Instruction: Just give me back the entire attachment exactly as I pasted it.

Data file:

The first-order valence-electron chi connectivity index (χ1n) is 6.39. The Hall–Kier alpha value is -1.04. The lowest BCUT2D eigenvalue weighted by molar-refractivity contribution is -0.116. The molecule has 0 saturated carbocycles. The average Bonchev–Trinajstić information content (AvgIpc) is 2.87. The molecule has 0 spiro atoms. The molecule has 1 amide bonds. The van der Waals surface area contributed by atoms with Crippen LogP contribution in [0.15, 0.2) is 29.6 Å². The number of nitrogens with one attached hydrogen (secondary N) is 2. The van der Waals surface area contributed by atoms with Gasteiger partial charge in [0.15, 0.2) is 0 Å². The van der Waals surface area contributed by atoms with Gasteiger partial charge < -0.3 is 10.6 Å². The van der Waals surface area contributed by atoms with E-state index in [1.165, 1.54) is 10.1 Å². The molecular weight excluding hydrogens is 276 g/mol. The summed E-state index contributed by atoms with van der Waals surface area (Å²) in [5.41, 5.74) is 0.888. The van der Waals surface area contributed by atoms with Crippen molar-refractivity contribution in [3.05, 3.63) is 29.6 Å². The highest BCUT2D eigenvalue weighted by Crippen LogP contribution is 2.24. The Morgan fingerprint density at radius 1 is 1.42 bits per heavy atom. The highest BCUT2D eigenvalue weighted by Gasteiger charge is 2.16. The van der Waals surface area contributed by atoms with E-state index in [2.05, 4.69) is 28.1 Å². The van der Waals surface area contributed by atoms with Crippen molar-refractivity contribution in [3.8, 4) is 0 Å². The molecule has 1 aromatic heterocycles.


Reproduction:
The first-order valence-electron chi connectivity index (χ1n) is 6.39. The Hall–Kier alpha value is -1.04. The lowest BCUT2D eigenvalue weighted by molar-refractivity contribution is -0.116. The molecule has 0 saturated carbocycles. The average Bonchev–Trinajstić information content (AvgIpc) is 2.87. The molecule has 0 spiro atoms. The molecule has 1 amide bonds. The van der Waals surface area contributed by atoms with Crippen LogP contribution in [0.15, 0.2) is 29.6 Å². The number of nitrogens with one attached hydrogen (secondary N) is 2. The van der Waals surface area contributed by atoms with Gasteiger partial charge in [0.15, 0.2) is 0 Å². The van der Waals surface area contributed by atoms with Gasteiger partial charge < -0.3 is 10.6 Å². The van der Waals surface area contributed by atoms with E-state index in [1.165, 1.54) is 10.1 Å². The molecular weight excluding hydrogens is 276 g/mol. The summed E-state index contributed by atoms with van der Waals surface area (Å²) in [5.41, 5.74) is 0.888. The van der Waals surface area contributed by atoms with Crippen molar-refractivity contribution in [3.05, 3.63) is 29.6 Å². The highest BCUT2D eigenvalue weighted by Crippen LogP contribution is 2.24. The Morgan fingerprint density at radius 1 is 1.42 bits per heavy atom. The highest BCUT2D eigenvalue weighted by Gasteiger charge is 2.16. The van der Waals surface area contributed by atoms with E-state index in [2.05, 4.69) is 28.1 Å². The van der Waals surface area contributed by atoms with Crippen molar-refractivity contribution in [3.8, 4) is 0 Å². The molecule has 1 aromatic heterocycles.